Yes, Democrats have tolerated racists but Republicans must be better

At the moment, it appears House Majority Whip Steve Scalise will avoid Trent Lott’s fate: being tossed out of the Republican congressional leadership in a racially charged controversy.

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But will the Republican Party escape its fate as a political party black Americans and most other nonwhites are convinced hates them?

The question enrages conservatives, who raise some pointed queries of their own. If Scalise shared David Duke’s racist views, why has it taken more than a decade—and some liberal trolling around hate websites—to reveal it?

Many liberals don’t even try to be fair in reading the hearts and motives of their political opponents. Some of them claim to believe conservatism is inherently racist; others simply employ the charge as a political weapon. They cannot be appeased, so why keep handing them Republican scalps?

Finally, isn’t there double standard at work here? Al Sharpton has a long, documented history of racial demagoguery, yet he is welcome at the White House. Jesse Jackson called New York City “Hymietown,” an anti-Semitic slur.

President Obama himself attended a church led by a pastor who delivered racially incendiary sermons. Scalise’s claim to be unfamiliar with the racist ideology of an obscure group is more plausible than Obama’s assertion that he was unfamiliar with Jeremiah Wright’s anti-white rants.

Democrats tolerated a former Ku Klux Klan member in their Senate leadership team as recently as the Obama administration. Avowed segregationists were part of the New Deal coalition, appearing on presidential tickets with Franklin Roosevelt and Adlai Stevenson. Progressives like Woodrow Wilson held Duke-like racial views.

All good points. I’ve made many of them myself and will continue to do so, as liberal Democrats should be held accountable. But conservatives shouldn’t stop there. As the Bible says, first cast out the beam out of thine own eye and then shalt thou see clearly to cast out the mote out of thy brother’s eye.

I was among the conservatives who thought Trent Lott needed to go back in 2002 (coincidentally, back when the Scalise talk allegedly happened). Not because I thought his complimenting Strom Thurmond’s 1948 presidential campaign was anything other than flattery, blowing smoke up an old man’s posterior on his 100th birthday.

But I did think once a controversy arose, the Republican leader of the Senate—a successor to Everett Dirksen, who helped pass the Civil Rights Act of 1964, and Bob Dole, who voted for it—should be able to manage a more convincing denunciation of segregation than Lott proved able to muster.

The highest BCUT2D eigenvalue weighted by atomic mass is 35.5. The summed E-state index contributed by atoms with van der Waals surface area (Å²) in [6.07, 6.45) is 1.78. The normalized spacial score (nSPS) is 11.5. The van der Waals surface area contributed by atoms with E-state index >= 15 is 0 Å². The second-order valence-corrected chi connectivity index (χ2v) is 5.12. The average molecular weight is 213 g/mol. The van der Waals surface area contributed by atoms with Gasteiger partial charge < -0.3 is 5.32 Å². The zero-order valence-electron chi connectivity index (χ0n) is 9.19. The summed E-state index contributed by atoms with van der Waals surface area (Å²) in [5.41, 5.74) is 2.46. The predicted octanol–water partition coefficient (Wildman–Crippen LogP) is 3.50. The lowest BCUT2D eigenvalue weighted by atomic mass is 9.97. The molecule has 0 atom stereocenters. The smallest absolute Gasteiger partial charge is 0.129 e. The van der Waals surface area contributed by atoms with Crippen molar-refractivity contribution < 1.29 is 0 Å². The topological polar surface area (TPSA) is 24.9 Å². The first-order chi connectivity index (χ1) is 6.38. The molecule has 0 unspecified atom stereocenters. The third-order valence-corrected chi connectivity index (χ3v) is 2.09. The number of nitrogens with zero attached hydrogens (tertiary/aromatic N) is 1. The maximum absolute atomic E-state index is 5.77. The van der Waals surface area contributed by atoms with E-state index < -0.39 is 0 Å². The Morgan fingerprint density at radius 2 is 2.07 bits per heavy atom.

Democrats may never police their own in this fashion. As Michael Brendan Dougherty observes, however, “I can’t think of a more unattractive pose than arguing that the Democrats have awful standards and the GOP should sink to them.”

Why should conservatives and Republicans accept, within certain limits, this partisan double standard? First, the GOP has a much bigger burden in trying to win over minority voters than the opposition. The Democrats recovered from their legacy of supporting slavery and segregation; Republicans have yet to recover from Barry Goldwater’s vote against the 1964 Civil Rights Act.

Second, Republicans have a harder case to make to minorities and many white voters that their opposition to social welfare spending, unchecked immigration, racial preferences, leniency toward lawbreakers, overly expansive anti-discrimination laws and hate crimes legislation are all motivated by something other than animus.

Making that case becomes impossible if conservatives associate with people who advocate white supremacy, speak disdainfully about African-American intellectual abilities and appear to believe the worst thing about slavery is that it brought black people into the Western world in the first place.

Or maybe conservatives don’t associate with such white racists, but merely conclude they are no worse than the National Council of La Raza. David Duke is about as bad as it gets. We should downplay this fact because of Sharpton and Wright?

That’s not to say conservatives should always retreat in the face of racism charges. There should be no abandonment of conservative principles or individuals who are falsely accused. But conservatives should be smarter.

Think how much easier life would be for at least one Louisiana congressman if racists had never felt welcome at conservative gatherings and white nationalists could never hide effectively at anti-tax meetings.

What do you think?

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